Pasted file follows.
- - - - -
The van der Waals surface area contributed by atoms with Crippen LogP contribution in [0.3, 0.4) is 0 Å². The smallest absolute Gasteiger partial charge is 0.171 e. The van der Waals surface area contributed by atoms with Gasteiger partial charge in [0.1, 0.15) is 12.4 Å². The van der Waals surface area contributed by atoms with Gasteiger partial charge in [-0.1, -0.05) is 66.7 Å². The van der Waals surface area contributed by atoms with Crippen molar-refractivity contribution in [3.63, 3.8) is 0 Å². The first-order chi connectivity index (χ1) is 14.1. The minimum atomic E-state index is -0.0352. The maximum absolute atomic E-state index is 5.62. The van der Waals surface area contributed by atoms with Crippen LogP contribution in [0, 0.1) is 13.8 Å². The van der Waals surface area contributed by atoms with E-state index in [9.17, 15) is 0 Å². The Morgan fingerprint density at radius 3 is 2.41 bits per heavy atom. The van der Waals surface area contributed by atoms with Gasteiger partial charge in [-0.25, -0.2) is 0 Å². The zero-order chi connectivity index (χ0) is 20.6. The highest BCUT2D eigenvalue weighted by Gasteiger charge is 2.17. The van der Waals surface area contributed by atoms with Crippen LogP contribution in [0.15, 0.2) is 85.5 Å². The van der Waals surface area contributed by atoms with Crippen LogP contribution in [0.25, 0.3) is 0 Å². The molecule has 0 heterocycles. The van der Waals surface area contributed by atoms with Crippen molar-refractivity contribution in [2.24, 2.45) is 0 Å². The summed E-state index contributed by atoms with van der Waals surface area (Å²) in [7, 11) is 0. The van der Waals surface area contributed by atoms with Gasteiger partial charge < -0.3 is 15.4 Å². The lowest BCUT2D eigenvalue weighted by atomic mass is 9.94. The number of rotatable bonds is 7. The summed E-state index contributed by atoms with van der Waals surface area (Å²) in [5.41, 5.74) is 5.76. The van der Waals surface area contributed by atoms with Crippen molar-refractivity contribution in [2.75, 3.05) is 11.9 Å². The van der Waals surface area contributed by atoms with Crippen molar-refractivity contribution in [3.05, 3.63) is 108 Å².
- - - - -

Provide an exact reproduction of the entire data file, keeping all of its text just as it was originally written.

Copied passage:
The van der Waals surface area contributed by atoms with Crippen LogP contribution in [0.3, 0.4) is 0 Å². The smallest absolute Gasteiger partial charge is 0.171 e. The van der Waals surface area contributed by atoms with Gasteiger partial charge in [0.1, 0.15) is 12.4 Å². The van der Waals surface area contributed by atoms with Gasteiger partial charge in [-0.1, -0.05) is 66.7 Å². The van der Waals surface area contributed by atoms with Crippen molar-refractivity contribution in [3.63, 3.8) is 0 Å². The first-order chi connectivity index (χ1) is 14.1. The minimum atomic E-state index is -0.0352. The maximum absolute atomic E-state index is 5.62. The van der Waals surface area contributed by atoms with Crippen LogP contribution in [0, 0.1) is 13.8 Å². The van der Waals surface area contributed by atoms with E-state index in [9.17, 15) is 0 Å². The Morgan fingerprint density at radius 3 is 2.41 bits per heavy atom. The van der Waals surface area contributed by atoms with Gasteiger partial charge in [-0.25, -0.2) is 0 Å². The zero-order chi connectivity index (χ0) is 20.6. The highest BCUT2D eigenvalue weighted by Gasteiger charge is 2.17. The van der Waals surface area contributed by atoms with Crippen LogP contribution in [0.15, 0.2) is 85.5 Å². The van der Waals surface area contributed by atoms with Crippen LogP contribution in [0.25, 0.3) is 0 Å². The molecule has 0 heterocycles. The van der Waals surface area contributed by atoms with Crippen molar-refractivity contribution in [2.24, 2.45) is 0 Å². The summed E-state index contributed by atoms with van der Waals surface area (Å²) in [7, 11) is 0. The van der Waals surface area contributed by atoms with Gasteiger partial charge < -0.3 is 15.4 Å². The lowest BCUT2D eigenvalue weighted by atomic mass is 9.94. The number of rotatable bonds is 7. The summed E-state index contributed by atoms with van der Waals surface area (Å²) in [5.41, 5.74) is 5.76. The van der Waals surface area contributed by atoms with Crippen molar-refractivity contribution in [2.75, 3.05) is 11.9 Å². The van der Waals surface area contributed by atoms with Crippen molar-refractivity contribution in [3.05, 3.63) is 108 Å².